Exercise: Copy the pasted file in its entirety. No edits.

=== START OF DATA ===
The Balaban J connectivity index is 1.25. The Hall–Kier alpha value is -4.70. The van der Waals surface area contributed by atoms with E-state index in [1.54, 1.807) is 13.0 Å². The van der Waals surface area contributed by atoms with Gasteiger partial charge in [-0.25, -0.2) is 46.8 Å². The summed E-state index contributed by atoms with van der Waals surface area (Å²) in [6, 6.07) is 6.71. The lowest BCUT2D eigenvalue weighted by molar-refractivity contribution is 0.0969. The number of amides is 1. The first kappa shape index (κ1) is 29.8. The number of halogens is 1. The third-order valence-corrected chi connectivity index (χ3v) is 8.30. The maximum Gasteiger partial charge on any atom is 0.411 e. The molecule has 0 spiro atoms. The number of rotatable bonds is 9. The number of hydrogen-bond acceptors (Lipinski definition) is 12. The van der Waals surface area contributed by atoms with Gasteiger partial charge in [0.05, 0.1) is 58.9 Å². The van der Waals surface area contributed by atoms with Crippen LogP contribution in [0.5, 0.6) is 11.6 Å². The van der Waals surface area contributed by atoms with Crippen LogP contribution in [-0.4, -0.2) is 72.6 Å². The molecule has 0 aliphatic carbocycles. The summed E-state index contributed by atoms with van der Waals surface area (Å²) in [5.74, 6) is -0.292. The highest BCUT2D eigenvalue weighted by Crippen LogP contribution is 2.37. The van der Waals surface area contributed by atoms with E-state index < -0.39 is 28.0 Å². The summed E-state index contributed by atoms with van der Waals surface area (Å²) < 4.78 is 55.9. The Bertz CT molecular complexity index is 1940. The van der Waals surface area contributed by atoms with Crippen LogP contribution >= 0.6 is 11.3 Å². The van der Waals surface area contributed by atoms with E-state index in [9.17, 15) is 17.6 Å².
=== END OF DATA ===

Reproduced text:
The Balaban J connectivity index is 1.25. The Hall–Kier alpha value is -4.70. The van der Waals surface area contributed by atoms with E-state index in [1.54, 1.807) is 13.0 Å². The van der Waals surface area contributed by atoms with Gasteiger partial charge in [-0.25, -0.2) is 46.8 Å². The summed E-state index contributed by atoms with van der Waals surface area (Å²) in [6, 6.07) is 6.71. The lowest BCUT2D eigenvalue weighted by molar-refractivity contribution is 0.0969. The number of amides is 1. The first kappa shape index (κ1) is 29.8. The number of halogens is 1. The third-order valence-corrected chi connectivity index (χ3v) is 8.30. The maximum Gasteiger partial charge on any atom is 0.411 e. The molecule has 0 spiro atoms. The number of rotatable bonds is 9. The number of hydrogen-bond acceptors (Lipinski definition) is 12. The van der Waals surface area contributed by atoms with Gasteiger partial charge in [0.05, 0.1) is 58.9 Å². The van der Waals surface area contributed by atoms with Crippen LogP contribution in [0.5, 0.6) is 11.6 Å². The van der Waals surface area contributed by atoms with Crippen LogP contribution in [-0.4, -0.2) is 72.6 Å². The molecule has 0 aliphatic carbocycles. The summed E-state index contributed by atoms with van der Waals surface area (Å²) in [5.74, 6) is -0.292. The highest BCUT2D eigenvalue weighted by Crippen LogP contribution is 2.37. The van der Waals surface area contributed by atoms with E-state index < -0.39 is 28.0 Å². The summed E-state index contributed by atoms with van der Waals surface area (Å²) < 4.78 is 55.9. The Bertz CT molecular complexity index is 1940. The van der Waals surface area contributed by atoms with Crippen LogP contribution >= 0.6 is 11.3 Å². The van der Waals surface area contributed by atoms with E-state index in [9.17, 15) is 17.6 Å².